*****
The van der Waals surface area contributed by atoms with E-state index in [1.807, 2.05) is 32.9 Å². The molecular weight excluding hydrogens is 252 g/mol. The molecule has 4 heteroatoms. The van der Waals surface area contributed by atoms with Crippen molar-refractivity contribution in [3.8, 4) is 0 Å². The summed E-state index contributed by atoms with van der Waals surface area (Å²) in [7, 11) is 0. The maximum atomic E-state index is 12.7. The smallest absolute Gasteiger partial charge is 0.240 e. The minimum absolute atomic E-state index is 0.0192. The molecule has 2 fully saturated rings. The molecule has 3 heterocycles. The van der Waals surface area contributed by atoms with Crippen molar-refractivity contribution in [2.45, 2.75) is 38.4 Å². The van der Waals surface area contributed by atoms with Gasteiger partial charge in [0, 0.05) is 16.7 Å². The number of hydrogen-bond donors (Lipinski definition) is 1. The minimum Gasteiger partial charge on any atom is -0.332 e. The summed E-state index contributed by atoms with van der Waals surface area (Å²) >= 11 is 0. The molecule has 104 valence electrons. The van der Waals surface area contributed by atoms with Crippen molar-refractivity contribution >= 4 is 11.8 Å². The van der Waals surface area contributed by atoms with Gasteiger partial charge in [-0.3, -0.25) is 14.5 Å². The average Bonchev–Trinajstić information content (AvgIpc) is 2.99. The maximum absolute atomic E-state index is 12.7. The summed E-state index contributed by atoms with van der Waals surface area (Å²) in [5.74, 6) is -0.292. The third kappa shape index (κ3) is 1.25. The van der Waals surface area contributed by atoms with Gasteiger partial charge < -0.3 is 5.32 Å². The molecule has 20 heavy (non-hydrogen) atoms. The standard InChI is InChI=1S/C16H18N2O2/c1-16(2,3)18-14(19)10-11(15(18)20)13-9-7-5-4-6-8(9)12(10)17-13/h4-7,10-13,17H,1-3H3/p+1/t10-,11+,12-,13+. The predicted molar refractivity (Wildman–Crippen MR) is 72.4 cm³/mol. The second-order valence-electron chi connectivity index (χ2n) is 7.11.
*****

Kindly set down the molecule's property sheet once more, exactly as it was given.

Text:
The van der Waals surface area contributed by atoms with E-state index in [1.807, 2.05) is 32.9 Å². The molecular weight excluding hydrogens is 252 g/mol. The molecule has 4 heteroatoms. The van der Waals surface area contributed by atoms with Crippen molar-refractivity contribution in [3.8, 4) is 0 Å². The summed E-state index contributed by atoms with van der Waals surface area (Å²) in [7, 11) is 0. The maximum atomic E-state index is 12.7. The smallest absolute Gasteiger partial charge is 0.240 e. The minimum absolute atomic E-state index is 0.0192. The molecule has 2 fully saturated rings. The molecule has 3 heterocycles. The van der Waals surface area contributed by atoms with Crippen molar-refractivity contribution in [2.45, 2.75) is 38.4 Å². The van der Waals surface area contributed by atoms with Gasteiger partial charge in [0, 0.05) is 16.7 Å². The number of hydrogen-bond donors (Lipinski definition) is 1. The minimum Gasteiger partial charge on any atom is -0.332 e. The summed E-state index contributed by atoms with van der Waals surface area (Å²) >= 11 is 0. The molecule has 104 valence electrons. The van der Waals surface area contributed by atoms with Crippen molar-refractivity contribution >= 4 is 11.8 Å². The van der Waals surface area contributed by atoms with Gasteiger partial charge in [-0.3, -0.25) is 14.5 Å². The average Bonchev–Trinajstić information content (AvgIpc) is 2.99. The maximum absolute atomic E-state index is 12.7. The summed E-state index contributed by atoms with van der Waals surface area (Å²) in [5.74, 6) is -0.292. The third kappa shape index (κ3) is 1.25. The van der Waals surface area contributed by atoms with Gasteiger partial charge < -0.3 is 5.32 Å². The molecule has 20 heavy (non-hydrogen) atoms. The standard InChI is InChI=1S/C16H18N2O2/c1-16(2,3)18-14(19)10-11(15(18)20)13-9-7-5-4-6-8(9)12(10)17-13/h4-7,10-13,17H,1-3H3/p+1/t10-,11+,12-,13+. The predicted molar refractivity (Wildman–Crippen MR) is 72.4 cm³/mol. The second-order valence-electron chi connectivity index (χ2n) is 7.11.